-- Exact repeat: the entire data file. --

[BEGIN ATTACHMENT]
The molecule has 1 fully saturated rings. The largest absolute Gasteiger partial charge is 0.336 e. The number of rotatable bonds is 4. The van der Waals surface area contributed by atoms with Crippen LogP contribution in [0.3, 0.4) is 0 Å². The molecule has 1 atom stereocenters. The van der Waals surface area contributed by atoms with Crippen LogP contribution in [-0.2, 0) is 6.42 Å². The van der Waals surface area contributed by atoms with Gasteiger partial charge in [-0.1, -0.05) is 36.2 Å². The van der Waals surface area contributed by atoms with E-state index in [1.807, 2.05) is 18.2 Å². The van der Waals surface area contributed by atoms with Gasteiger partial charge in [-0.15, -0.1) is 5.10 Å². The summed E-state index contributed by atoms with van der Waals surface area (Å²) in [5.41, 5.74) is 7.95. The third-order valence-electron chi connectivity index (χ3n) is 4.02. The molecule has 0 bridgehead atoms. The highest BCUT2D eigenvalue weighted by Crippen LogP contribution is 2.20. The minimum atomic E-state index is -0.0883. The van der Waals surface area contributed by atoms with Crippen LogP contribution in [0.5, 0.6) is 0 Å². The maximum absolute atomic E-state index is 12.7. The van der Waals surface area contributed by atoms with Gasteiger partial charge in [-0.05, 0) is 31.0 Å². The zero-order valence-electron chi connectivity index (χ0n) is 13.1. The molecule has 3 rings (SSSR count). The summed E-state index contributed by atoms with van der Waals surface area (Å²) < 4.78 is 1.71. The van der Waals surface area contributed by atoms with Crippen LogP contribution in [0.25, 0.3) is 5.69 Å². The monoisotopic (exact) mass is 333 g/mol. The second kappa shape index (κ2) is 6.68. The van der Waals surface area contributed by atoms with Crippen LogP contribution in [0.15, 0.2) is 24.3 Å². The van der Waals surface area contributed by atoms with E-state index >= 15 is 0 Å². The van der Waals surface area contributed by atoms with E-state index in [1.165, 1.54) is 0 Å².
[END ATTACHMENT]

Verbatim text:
The molecule has 1 fully saturated rings. The largest absolute Gasteiger partial charge is 0.336 e. The number of rotatable bonds is 4. The van der Waals surface area contributed by atoms with Crippen LogP contribution in [0.3, 0.4) is 0 Å². The molecule has 1 atom stereocenters. The van der Waals surface area contributed by atoms with Crippen LogP contribution in [-0.2, 0) is 6.42 Å². The van der Waals surface area contributed by atoms with Gasteiger partial charge in [-0.1, -0.05) is 36.2 Å². The van der Waals surface area contributed by atoms with E-state index in [1.807, 2.05) is 18.2 Å². The van der Waals surface area contributed by atoms with Gasteiger partial charge in [-0.15, -0.1) is 5.10 Å². The summed E-state index contributed by atoms with van der Waals surface area (Å²) in [5.41, 5.74) is 7.95. The third-order valence-electron chi connectivity index (χ3n) is 4.02. The molecule has 0 bridgehead atoms. The highest BCUT2D eigenvalue weighted by Crippen LogP contribution is 2.20. The minimum atomic E-state index is -0.0883. The van der Waals surface area contributed by atoms with Crippen LogP contribution in [0.5, 0.6) is 0 Å². The maximum absolute atomic E-state index is 12.7. The van der Waals surface area contributed by atoms with Gasteiger partial charge in [-0.05, 0) is 31.0 Å². The zero-order valence-electron chi connectivity index (χ0n) is 13.1. The molecule has 3 rings (SSSR count). The summed E-state index contributed by atoms with van der Waals surface area (Å²) < 4.78 is 1.71. The van der Waals surface area contributed by atoms with Crippen LogP contribution in [0.25, 0.3) is 5.69 Å². The monoisotopic (exact) mass is 333 g/mol. The second kappa shape index (κ2) is 6.68. The van der Waals surface area contributed by atoms with Crippen LogP contribution in [0.15, 0.2) is 24.3 Å². The van der Waals surface area contributed by atoms with E-state index >= 15 is 0 Å². The van der Waals surface area contributed by atoms with E-state index in [1.165, 1.54) is 0 Å².